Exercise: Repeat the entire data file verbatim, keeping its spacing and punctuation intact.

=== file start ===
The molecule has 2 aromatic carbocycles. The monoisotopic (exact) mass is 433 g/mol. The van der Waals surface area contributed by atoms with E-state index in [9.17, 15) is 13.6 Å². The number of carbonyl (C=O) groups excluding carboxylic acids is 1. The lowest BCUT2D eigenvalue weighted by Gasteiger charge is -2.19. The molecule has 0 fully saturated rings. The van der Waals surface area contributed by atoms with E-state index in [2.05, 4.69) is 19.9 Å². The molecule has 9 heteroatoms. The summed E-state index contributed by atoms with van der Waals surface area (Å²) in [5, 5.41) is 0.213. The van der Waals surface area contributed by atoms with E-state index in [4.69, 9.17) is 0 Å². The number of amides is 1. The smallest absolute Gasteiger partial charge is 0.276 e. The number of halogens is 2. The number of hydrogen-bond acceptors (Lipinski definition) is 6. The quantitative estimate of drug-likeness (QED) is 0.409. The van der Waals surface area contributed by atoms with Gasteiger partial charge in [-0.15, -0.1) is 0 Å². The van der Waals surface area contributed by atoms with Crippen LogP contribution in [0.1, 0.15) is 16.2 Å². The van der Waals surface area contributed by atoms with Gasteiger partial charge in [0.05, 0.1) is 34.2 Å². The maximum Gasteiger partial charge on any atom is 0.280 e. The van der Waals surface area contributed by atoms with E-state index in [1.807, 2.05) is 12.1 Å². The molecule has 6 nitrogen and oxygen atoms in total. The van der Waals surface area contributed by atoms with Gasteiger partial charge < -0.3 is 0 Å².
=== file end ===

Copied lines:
The molecule has 2 aromatic carbocycles. The monoisotopic (exact) mass is 433 g/mol. The van der Waals surface area contributed by atoms with E-state index in [9.17, 15) is 13.6 Å². The number of carbonyl (C=O) groups excluding carboxylic acids is 1. The lowest BCUT2D eigenvalue weighted by Gasteiger charge is -2.19. The molecule has 0 fully saturated rings. The van der Waals surface area contributed by atoms with E-state index in [2.05, 4.69) is 19.9 Å². The molecule has 9 heteroatoms. The summed E-state index contributed by atoms with van der Waals surface area (Å²) in [5, 5.41) is 0.213. The van der Waals surface area contributed by atoms with E-state index in [4.69, 9.17) is 0 Å². The number of amides is 1. The smallest absolute Gasteiger partial charge is 0.276 e. The number of halogens is 2. The number of hydrogen-bond acceptors (Lipinski definition) is 6. The quantitative estimate of drug-likeness (QED) is 0.409. The van der Waals surface area contributed by atoms with Gasteiger partial charge in [-0.15, -0.1) is 0 Å². The van der Waals surface area contributed by atoms with Crippen LogP contribution in [0.1, 0.15) is 16.2 Å². The van der Waals surface area contributed by atoms with Gasteiger partial charge in [0.05, 0.1) is 34.2 Å². The maximum Gasteiger partial charge on any atom is 0.280 e. The van der Waals surface area contributed by atoms with E-state index in [1.807, 2.05) is 12.1 Å². The molecule has 6 nitrogen and oxygen atoms in total. The van der Waals surface area contributed by atoms with Gasteiger partial charge < -0.3 is 0 Å².